How to Choose the Best Garden Wildlife Camera
Trail cameras are fascinating things that can help reveal a whole world of wildlife to us – right from our back garden.
However, they can also be pretty complicated to understand – especially if you’re new to the world of cameras and don’t know what to look out for. There’s a lot of jargon mixed up with trail cameras that can get confusing.
To help you find the best garden wildlife camera, and get the most out of your money, we’ve put together the following guide so that you can have a better idea of what to look out for.
Trigger speed is very important when it comes to spotting wildlife. This refers to the amount of time between the movement of an animal and the time it takes for the photograph to be taken (or the video to start recording).
A trigger speed that’s too slow will mean you may miss wildlife altogether – by the time the camera has taken a photo, the animal will already have disappeared.
Some of the best trail cams have a trigger speed of approximately 0.1 seconds. Slower cameras may take as long as 10 seconds. It’s recommendable to read reviews from customer’s first-hand experiences – these will often indicate how quickly the camera starts to record, especially if it takes an inconveniently long time.
Trail cams only record for a short amount of time. Often, they record for around 30 seconds but some cameras let you choose how long to record for (commonly between 10 – 90 seconds).
Once the camera stops recording, it will have some ‘recovery time’ before it is able to record again. Generally, this is because it takes time for the machine to save the recorded file.
If the animal is still present after the recovery time, it will set off the camera again. However, if the recovery time is too long, you may miss out on a lot of valuable recording time.
Manufacturers will often state how long the recovery time is on their camera. If not, you may need to contact them in order to get a better understanding of the camera’s specifications.
Like standard cameras, the higher the resolution, the better the quality of your pictures and videos.
There are a few factors worth knowing here, because different cameras use different terminology when talking about resolution, making them initially difficult to compare.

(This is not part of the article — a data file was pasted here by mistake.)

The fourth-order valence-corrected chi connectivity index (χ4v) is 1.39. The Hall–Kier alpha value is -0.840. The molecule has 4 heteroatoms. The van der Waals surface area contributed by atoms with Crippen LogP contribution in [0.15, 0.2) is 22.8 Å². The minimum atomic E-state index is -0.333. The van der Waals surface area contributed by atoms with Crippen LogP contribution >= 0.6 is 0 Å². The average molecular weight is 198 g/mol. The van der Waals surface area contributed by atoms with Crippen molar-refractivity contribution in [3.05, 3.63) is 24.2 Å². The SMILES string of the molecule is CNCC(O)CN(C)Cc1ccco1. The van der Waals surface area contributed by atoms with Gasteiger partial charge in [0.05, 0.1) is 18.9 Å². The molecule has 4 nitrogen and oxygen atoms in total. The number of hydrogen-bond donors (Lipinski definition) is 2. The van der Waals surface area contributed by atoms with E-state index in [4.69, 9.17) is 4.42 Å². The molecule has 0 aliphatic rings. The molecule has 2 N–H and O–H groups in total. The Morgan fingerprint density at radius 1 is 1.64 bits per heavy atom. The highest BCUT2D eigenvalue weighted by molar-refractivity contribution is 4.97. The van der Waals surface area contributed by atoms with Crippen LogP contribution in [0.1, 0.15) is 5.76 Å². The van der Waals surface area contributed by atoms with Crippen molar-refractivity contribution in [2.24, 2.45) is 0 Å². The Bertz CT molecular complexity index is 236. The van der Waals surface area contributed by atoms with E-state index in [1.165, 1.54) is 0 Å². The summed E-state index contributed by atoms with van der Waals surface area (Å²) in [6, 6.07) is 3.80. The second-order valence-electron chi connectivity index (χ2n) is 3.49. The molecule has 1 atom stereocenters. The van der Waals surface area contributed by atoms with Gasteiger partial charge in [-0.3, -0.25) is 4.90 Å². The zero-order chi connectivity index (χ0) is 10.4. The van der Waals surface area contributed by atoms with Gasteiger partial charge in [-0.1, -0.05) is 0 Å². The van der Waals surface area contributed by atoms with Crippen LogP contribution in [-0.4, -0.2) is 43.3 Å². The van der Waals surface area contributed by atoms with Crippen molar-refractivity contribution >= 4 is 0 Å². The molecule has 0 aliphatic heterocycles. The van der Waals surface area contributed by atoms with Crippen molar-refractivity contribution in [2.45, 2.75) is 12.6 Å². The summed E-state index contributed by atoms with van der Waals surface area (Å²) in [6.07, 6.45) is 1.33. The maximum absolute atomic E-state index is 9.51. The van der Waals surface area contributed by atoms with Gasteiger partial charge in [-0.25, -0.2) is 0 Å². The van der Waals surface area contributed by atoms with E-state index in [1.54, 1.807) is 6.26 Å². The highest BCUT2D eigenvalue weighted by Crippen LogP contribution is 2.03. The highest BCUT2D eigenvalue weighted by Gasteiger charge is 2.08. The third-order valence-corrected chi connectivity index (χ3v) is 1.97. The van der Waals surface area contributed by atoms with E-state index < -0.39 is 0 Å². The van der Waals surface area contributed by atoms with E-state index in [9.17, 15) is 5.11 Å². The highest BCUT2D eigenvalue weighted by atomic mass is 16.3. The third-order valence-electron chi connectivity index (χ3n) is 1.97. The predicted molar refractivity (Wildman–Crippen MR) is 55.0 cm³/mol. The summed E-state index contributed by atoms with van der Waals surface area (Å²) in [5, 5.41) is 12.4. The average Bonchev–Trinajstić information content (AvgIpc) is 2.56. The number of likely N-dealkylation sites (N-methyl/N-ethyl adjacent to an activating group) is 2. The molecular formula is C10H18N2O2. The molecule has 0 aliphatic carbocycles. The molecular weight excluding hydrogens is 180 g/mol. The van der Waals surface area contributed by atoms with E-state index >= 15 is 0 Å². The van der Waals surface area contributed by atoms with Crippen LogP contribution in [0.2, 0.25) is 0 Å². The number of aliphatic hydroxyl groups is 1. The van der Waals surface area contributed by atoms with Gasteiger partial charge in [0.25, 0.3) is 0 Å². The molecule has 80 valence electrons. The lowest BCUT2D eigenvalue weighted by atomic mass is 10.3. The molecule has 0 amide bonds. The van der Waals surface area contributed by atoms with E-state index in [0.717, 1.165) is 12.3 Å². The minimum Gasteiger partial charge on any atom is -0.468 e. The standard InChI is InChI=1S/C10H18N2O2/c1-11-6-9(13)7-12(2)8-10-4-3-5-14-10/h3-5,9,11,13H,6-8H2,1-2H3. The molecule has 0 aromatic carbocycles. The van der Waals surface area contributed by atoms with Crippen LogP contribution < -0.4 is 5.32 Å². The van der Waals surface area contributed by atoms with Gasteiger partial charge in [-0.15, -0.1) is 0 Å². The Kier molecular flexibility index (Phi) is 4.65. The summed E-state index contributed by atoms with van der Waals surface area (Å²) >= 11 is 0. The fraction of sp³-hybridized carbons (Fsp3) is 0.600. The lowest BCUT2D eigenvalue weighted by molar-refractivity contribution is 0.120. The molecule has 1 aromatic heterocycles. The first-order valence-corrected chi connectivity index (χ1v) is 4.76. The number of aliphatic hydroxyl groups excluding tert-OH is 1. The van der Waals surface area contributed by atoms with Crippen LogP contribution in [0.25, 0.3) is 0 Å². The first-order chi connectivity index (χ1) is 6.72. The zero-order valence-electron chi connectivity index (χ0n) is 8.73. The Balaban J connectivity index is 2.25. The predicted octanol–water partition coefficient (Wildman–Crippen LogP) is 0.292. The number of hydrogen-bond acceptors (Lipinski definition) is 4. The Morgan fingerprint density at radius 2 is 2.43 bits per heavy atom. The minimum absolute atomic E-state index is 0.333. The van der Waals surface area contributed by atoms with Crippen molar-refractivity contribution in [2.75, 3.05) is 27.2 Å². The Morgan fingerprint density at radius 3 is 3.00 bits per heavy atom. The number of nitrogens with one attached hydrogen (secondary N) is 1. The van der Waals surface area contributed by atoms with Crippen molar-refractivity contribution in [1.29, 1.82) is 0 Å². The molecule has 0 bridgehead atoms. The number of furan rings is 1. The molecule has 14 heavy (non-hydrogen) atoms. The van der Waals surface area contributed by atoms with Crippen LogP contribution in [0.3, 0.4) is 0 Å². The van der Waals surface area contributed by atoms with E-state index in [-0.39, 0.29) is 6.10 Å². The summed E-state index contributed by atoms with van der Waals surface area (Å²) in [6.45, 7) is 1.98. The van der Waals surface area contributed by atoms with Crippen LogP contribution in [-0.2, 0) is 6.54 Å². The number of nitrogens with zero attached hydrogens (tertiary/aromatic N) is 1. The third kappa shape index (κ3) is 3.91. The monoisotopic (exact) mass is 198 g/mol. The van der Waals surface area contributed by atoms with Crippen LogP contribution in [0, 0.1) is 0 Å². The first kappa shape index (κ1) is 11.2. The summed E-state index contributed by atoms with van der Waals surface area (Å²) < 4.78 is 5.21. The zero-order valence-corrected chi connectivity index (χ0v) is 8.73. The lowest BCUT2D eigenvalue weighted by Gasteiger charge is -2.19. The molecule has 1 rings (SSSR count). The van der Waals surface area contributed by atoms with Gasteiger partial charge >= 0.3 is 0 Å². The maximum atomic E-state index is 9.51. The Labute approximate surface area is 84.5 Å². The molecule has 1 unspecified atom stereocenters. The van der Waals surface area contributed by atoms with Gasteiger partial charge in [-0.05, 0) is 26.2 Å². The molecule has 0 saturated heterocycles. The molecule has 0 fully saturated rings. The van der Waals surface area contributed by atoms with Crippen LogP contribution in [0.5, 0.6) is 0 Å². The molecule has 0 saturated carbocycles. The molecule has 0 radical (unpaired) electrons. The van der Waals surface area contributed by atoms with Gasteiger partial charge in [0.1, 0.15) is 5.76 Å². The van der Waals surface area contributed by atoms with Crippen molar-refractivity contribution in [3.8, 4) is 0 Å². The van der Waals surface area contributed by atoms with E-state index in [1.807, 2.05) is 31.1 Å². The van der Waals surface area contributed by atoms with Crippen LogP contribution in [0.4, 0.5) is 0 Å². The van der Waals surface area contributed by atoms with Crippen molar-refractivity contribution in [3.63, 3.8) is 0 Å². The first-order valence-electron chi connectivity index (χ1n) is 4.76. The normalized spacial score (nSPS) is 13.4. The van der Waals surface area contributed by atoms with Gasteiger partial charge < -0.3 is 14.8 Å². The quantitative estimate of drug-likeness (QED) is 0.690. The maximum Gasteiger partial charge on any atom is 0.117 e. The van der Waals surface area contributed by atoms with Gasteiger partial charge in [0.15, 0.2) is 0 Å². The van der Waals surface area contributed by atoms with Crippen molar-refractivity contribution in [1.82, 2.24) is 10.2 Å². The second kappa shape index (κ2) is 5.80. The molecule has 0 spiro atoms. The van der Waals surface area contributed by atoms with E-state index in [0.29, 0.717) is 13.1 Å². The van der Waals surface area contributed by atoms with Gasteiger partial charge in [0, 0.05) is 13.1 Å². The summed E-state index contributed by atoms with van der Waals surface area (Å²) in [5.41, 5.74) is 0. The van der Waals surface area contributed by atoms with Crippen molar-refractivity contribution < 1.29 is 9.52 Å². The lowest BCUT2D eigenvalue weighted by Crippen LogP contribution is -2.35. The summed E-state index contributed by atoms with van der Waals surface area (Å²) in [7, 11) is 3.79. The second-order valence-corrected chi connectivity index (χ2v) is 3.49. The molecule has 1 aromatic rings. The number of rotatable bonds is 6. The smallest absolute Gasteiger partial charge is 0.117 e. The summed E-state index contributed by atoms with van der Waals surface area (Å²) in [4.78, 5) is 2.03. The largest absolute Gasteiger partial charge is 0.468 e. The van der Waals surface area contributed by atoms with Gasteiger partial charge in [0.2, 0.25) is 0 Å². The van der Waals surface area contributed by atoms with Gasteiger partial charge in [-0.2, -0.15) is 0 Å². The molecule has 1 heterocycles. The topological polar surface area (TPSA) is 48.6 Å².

The best wildlife cameras for the garden will record videos with a resolution of 2 – 10MP (megapixels). However, you may also see “1080 pixels” mentioned, along with “HD”, “Full HD” or “4K” – so what do these mean and how can you compare them?
If a camera describes itself as “1080p”, this isn’t referring to the total number of pixels used for recording. “1080” refers to the size of the camera frame. When HD TVs first came out, they had a standard frame of 1920 x 1080 pixels. Therefore, “1080” is often associated with HD quality. If a camera says “1080p” then it will be approximately 2MP.
This is often considered ‘full HD’. A camera that records to a smaller frame size of 720p may be referred to as “HD”. This will have a resolution of approximately 1 megapixel.
Finally, there’s “4K”. When used in most commercially available products (and not high-end cinema equipment) 4K equates to approximately 8MP.
When it comes to wildlife cameras, the resolution of the videos is usually lower than that of the photos. The still photo cameras on wildlife cams tend to be between 12 – 24 megapixels. Generally speaking, you’re unlikely to tell much difference between the two – unless you’re wanting to really enlarge the image or heavily crop it. For most casual wildlife-spotting in the garden, the resolution of photos is not too important and anything above 12 megapixels will be sufficient.
However, it is worth remembering that higher resolution photos will take up more memory. Cameras that take high-resolution photos may need to be fitted with larger SD cards. Some cameras allow you to adjust the resolution of the photo from the device itself, so even if it has a 24 megapixel camera, you may choose to take 10 megapixel photos in order to conserve memory.